Mindfulness. It’s probably THE catchword of the decade and its popularity is only on the upswing. What is it? What does it have to do with childbirth? How can I use it for parenting? How is it different from hypnobirthing?
Jon Kabat-Zinn, a molecular biologist who developed the hugely successful MBSR (Mindfulness Based Stress Reduction) program in the late ‘70’s, defines mindfulness as: “Paying attention, on purpose, moment by moment, without judgment”. Or, in other words, knowing what you’re doing while you’re doing it, or knowing what you’re experiencing while you’re experiencing it. (For a brief explanation from the man himself, you can watch a few very short videos):
What is mindfulness: https://www.youtube.com/watch?v=HmEo6RI4Wvs
Mindfulness: Liberation from suffering: https://www.youtube.com/watch?v=o14I-F2iI9U or any of his longer, more detailed videos (there are LOADS of them on YouTube).
Our culture values doing – the more, the faster, the better. In fact, many women say with a sense of pride how they are able to multi-task and get more things done simultaneously. But at what price? And who is suffering from this? Is this what I really want from my life? Why do I feel like my life is just passing me by and I’m exhausted at the end of each day?
Mindfulness is a state of being. Through specific meditation practices, we cultivate awareness of our physical bodies, our emotions and the thoughts in our minds from moment to moment. But mindfulness isn’t only sitting still with our eyes closed, focusing on our breath. Rather, through daily formal (mindfulness meditation) and informal practice (e.g. brushing our teeth mindfully), we cultivate our ability to be more aware of our bodies, thoughts and emotions in our everyday lives. It gives us the ability to be more awake to our experiences, to live more fully and joyfully and, according to many research studies, more healthfully.
We spend a great deal of time thinking about the future (very often this entails fear or anxiety) or stressing over something that has already happened, and very little time being in the present moment. Cultivating awareness in the present moment can help us realize that the past has already come and gone and thoughts about the future are just thoughts. In fact, one of the most important discoveries from practicing mindfulness is that “I am not my thoughts”. This can be extraordinarily liberating. It can help us look at a situation differently and respond with awareness, rather than simply ‘re’acting on auto-pilot the way we always have, which may not be in our best interests. In parenting, for example, it gives us new ways of responding when our toddler has a meltdown, even though we might just feel like having a meltdown ourselves.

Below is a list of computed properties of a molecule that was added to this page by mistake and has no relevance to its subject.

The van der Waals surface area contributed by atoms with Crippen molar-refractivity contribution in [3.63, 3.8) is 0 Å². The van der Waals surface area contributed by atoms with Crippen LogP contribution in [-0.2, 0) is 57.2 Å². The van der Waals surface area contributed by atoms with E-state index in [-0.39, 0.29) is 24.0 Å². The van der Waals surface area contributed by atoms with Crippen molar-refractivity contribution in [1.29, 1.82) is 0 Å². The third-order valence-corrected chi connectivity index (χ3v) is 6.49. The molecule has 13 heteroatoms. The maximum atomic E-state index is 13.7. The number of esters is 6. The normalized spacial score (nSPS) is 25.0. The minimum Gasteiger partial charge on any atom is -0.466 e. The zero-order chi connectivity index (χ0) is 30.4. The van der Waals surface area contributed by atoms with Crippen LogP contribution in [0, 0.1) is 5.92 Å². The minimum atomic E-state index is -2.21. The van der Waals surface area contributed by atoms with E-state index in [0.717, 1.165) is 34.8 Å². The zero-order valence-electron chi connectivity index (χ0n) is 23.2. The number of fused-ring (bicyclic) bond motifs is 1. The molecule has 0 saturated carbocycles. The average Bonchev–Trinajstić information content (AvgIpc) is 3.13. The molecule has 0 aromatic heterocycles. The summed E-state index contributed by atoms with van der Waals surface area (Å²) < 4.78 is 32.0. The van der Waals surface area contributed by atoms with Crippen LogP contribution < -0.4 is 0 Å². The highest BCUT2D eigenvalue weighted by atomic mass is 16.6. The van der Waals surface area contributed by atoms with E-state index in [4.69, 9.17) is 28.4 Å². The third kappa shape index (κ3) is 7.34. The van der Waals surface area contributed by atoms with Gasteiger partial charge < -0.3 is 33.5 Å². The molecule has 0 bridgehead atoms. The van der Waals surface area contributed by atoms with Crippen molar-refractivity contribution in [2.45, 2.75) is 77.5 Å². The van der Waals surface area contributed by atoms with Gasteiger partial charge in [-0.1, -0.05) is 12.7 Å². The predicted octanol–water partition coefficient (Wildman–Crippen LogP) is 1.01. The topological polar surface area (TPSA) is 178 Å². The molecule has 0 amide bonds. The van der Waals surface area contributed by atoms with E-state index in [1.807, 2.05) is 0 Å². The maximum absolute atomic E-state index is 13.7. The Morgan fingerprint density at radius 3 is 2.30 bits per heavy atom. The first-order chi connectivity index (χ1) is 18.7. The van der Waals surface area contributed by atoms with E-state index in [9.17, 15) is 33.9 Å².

Mindfulness Based Childbirth and Parenting (MBCP) is a formal adaptation of the 8 week MBSR program and combines MBSR and childbirth education. It was developed by Nancy Bardacke, Certified Nurse Midwife and mindfulness teacher who trained with Jon Kabat-Zinn. After 30 years of working with birthing women, she realized that learning to be in the moment not only helped the psychobiological process of labor and birth, it also helped women deal with pain, helped them relate to their partners on a deeper level, enabled them to be at peace with the labor experience they had and helped them parent with awareness and generosity, rather than out of fear, a sense of self-righteousness, or the desire to control. With all that in mind, she developed the MBCP program and wrote a book after teaching it for more than 10 years!
After reading her awesome book “Mindful Birthing – Training The Mind, Body, And Heart For Childbirth And Beyond” (http://www.amazon.com/Mindful-Birthing-Training-Childbirth-Beyond/dp/006196395X/ref=sr_1_1?ie=UTF8&qid=1410520146&sr=8-1&keywords=mindful+birthing ), I studied with her, training together with a dozen midwives and childbirth educators from around the world to teach this potentially life-transforming program. I have also been studying locally for several years with my MBSR teacher, Dr. Dina Wyshogrod (http://www.mbsrisrael.org/), who also trained with Jon Kabat-Zinn. Dina and I went to Rhinebeck, NY, to participate in a professional retreat led by Jon and Saki Santorelli.
While both Lamaze and MBCP courses cover the process of labor and birth, comfort and coping tools and partner involvement in the birth process, as well as preparation for breastfeeding and early parenting, Lamaze classes are more oriented to information as a tool for empowerment, while MBCP classes develop a ‘mode of being’. Only couples (that means BOTH partners) who commit to practicing the meditation techniques 30 minutes a day, 6 days a week for the duration of the course, are accepted to the MBCP course. It takes time and practice to cultivate a mindful state of being. I am aware that not all couples are willing/able to make this commitment.
MBCP classes include the foundational attitudes of mindfulness: Non-judgment, beginner’s mind, patience, trust (as self-reliance), non-striving, letting be, acceptance and compassion. Looking at any of these words, especially in relation to childbirth and parenting, will demonstrate that cultivating mindfulness is not easy. However, the practices – both in class and at home, together with the class discussion (known as ‘inquiry’) of the experience of the practice, help develop awareness for birth, parenting and give us skills for life.
I am often asked about the difference between hypnobirthing and mindfulness training. Hypnobirthing involves practicing relaxation with recordings to help a woman tap into a ‘safe place’ in labor. Mindfulness practices train the mind to ‘be with what is’ which can be very helpful if labor doesn’t go as planned. The woman is able to drop into the moment as it is occurring with awareness and respond to the situation with clarity and wisdom, rather than react with your usual auto-pilot behavior patterns.